I am a one week away from scheduling classes for the summer session.
My first concern is, for right now, I can only afford to attend community college to do my post-bac. Is this a good move (I do have a Bachelor’s from an accredited culinary school)?
My second concern, how can I find the time to take these classes when I am a general manager of a corporate restaurant company and I have many extra-curricular activities to attend to , which causes my schedule to be, well, basically, completely open to anything, anytime?
How can I balance all this out??? Can I make this work?
As far as where I am going to take these classes, will the community college hurt me (though I’m 30 yrs old and will have to eventually transfer to UCLA for O-Chem)?
Are there any suggestions toward what to do to make my dream of becoming a D.O.??? Please help. Thank you.
Start slowly and develop your time management skills. I had to pare down activities to keep my focus and still take care of myself and my family, it was an illuminating process and I will start med school in about a month. Plan well, take your time and start small.
- cragmire Said:
Remember the 6P Principle:
Proper Planning Prevents Piss Poor Performance
Instead of viewing community college as "hurting your chances", you need to the positive view. Not taking any classes means your chances are zero, nada, nil, etc. Taking classes, even if at a CC and doing well, will increase your chances significantly. you can only improve your chances no matter what you do.
From your background, it would appear that you have a completely non-science degree and are NOT trying to "retake" or "improve" older science grades. While a large percentage of med schools may view CC courses as less rigorous than a 4 year college, moving into science pre-reqs at a CC and will taking some upper level courses at a 4 year school is a sound strategy. Obviously it is very important to do well AND keep the pattern of grades from the CC into the 4 year school at the same or an improving level. You may also consider an advanced bio course at UCLA (molecular genetics, biochem, etc) to show that you can do well in upper level courses.
But, as the previous reply said, start slow. Don't think you need to rush and make up lost time. And if you have not been in school in a while, and with a busy work schedule, I would personally recommend not starting with a summer class. The reason is there is little buffer time and if you lose a 1 weekend of studying, it could really hurt your grades. In a regular semester, you have more buffer time.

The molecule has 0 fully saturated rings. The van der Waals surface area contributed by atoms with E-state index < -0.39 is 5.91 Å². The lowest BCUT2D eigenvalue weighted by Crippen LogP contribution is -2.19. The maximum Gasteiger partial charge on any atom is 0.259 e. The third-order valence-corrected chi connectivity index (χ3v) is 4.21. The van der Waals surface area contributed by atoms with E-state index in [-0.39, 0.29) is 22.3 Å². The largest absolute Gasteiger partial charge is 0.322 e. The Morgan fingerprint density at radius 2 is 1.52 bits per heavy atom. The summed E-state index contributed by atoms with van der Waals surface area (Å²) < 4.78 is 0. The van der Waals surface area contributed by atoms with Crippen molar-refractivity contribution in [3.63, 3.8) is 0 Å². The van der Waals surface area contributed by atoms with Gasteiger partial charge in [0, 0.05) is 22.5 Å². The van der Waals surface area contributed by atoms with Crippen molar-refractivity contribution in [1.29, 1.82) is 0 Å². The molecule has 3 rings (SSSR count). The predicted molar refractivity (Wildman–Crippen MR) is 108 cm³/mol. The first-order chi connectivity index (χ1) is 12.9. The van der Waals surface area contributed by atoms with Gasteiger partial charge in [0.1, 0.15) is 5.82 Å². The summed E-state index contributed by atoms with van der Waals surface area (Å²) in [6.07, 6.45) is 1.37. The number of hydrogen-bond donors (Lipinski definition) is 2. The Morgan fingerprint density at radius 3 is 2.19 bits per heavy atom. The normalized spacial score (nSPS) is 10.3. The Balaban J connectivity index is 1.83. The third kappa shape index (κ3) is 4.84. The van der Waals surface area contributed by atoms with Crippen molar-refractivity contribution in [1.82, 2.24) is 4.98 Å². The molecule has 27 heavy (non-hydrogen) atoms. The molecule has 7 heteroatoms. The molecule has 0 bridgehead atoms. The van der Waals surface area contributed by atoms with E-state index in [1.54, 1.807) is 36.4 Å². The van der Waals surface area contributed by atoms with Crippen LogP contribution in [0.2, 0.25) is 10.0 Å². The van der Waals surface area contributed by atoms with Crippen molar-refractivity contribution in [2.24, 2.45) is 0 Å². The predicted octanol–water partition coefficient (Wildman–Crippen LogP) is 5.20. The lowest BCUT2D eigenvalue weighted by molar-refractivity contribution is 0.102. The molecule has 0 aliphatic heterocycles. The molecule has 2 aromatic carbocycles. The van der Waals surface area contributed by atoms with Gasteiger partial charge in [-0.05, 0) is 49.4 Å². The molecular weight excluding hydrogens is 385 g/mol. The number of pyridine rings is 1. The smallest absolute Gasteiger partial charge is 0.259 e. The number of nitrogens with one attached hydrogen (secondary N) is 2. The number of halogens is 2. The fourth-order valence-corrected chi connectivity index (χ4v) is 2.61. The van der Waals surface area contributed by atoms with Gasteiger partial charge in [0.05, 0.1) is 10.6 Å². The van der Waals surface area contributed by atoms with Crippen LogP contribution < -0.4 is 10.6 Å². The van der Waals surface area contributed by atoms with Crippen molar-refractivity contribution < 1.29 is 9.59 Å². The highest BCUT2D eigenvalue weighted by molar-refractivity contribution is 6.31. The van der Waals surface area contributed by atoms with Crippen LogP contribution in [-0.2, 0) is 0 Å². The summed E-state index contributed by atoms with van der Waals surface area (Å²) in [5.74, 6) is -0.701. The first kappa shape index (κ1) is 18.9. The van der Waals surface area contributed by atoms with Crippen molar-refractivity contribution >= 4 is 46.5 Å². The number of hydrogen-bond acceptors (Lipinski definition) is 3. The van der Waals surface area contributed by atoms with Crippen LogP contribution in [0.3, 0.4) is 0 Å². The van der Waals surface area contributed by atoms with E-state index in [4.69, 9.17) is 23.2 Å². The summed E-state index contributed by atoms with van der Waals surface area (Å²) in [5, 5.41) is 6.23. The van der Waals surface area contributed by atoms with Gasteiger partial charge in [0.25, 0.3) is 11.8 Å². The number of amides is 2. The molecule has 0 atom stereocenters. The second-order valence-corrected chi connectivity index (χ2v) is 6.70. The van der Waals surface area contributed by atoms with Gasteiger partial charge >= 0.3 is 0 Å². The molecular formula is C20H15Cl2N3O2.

That's my two cents
My work schedule seems fairly similar, except that it really precludes me from taking any classes at this time (I work rotating 12 hour shifts including weekends). Part of my decision process is whether my dream is important enough to walk away from my job to have a chance at it. I’m trying to come to a decision still, but with all the reading and volunteering I’ve done, it only makes me want to return to complete my prereqs and apply even more. I’m going to do some shadowing before I make my final decision, however.
Also, I have concluded that money is not a driving issue, as I will have significant debt when I graduate from med school, and if it costs more to get my prereqs to give me the best possible chance, so be it.
I will echo the comments about summer classes. I took a couple while completing my undergraduate coursework, and you really need to stay on top of them. Fall and Spring semesters have classes that are a little more spread out, so this may be a better choice if work has to come before school. And remember that making the highest grade possible is important, but it is also important to learn the material in the prereqs as well as you can, as additional courses will build on a presumed level of knowledge from these courses.
Welcome to OPM . With so many questions in your post, I feel I should ask some of my own.
Are you in California? You speak of transferring to UCLA. As I understand, Cali CCs are considered in a different light than most states’, and Adcoms are aware of this.
Will your (presumably “unofficial”) post-bacc include all of your science coursework, or were you able to squeeze some in during your culinary education?
I honestly have no idea how Adcoms might consider a culinary Bachelor’s degree, though it’s certainly interesting to me.
I think the big question for you - as for many of us - is what sacrifices are you willing to make for this pursuit? If you’re not able to commit to the courses (this doesn’t necessarily mean quitting your job), it seems that your path will be especially difficult. That said, if you’re sufficiently motivated, I trust you’ll find a way to make it work.
Oh my goodness!! I have to say that I am living proof that CC’s these days can be just as comparable as 4 year universities!! Just finished my semester taking Gen Chem I at a CC…AFTER I had dropped my Gen Chem class last semester at a 4 year. I thought that taking it at a CC would be a breeze compared to the University. I was SO WRONG…in fact, it was HARDER. I have never been so academically challenged in my life!! The professor’s exams were grueling 3 to 4 hour sittings that tested EVERYTHING that was taught. The final exam itself took 5 hours. All formulas, all constants, and all laws, rules, and conversions had to be memorized. No multiple choices. No fill-in-the-blanks. All were word problems that tested the limits of your knowledge and then some! I should of known this was going to be a humdinger of a class when I saw that the prereq to even get in was one semester of Calc or physics!
Never again will I knock a CC!!
It’s not so much WHERE you go to school, but HOW MUCH you get out of your education…and a good determiner of that culmination will be the MCAT.
So, do well at the CC…and then kick ass on the MCAT. All things are possible!!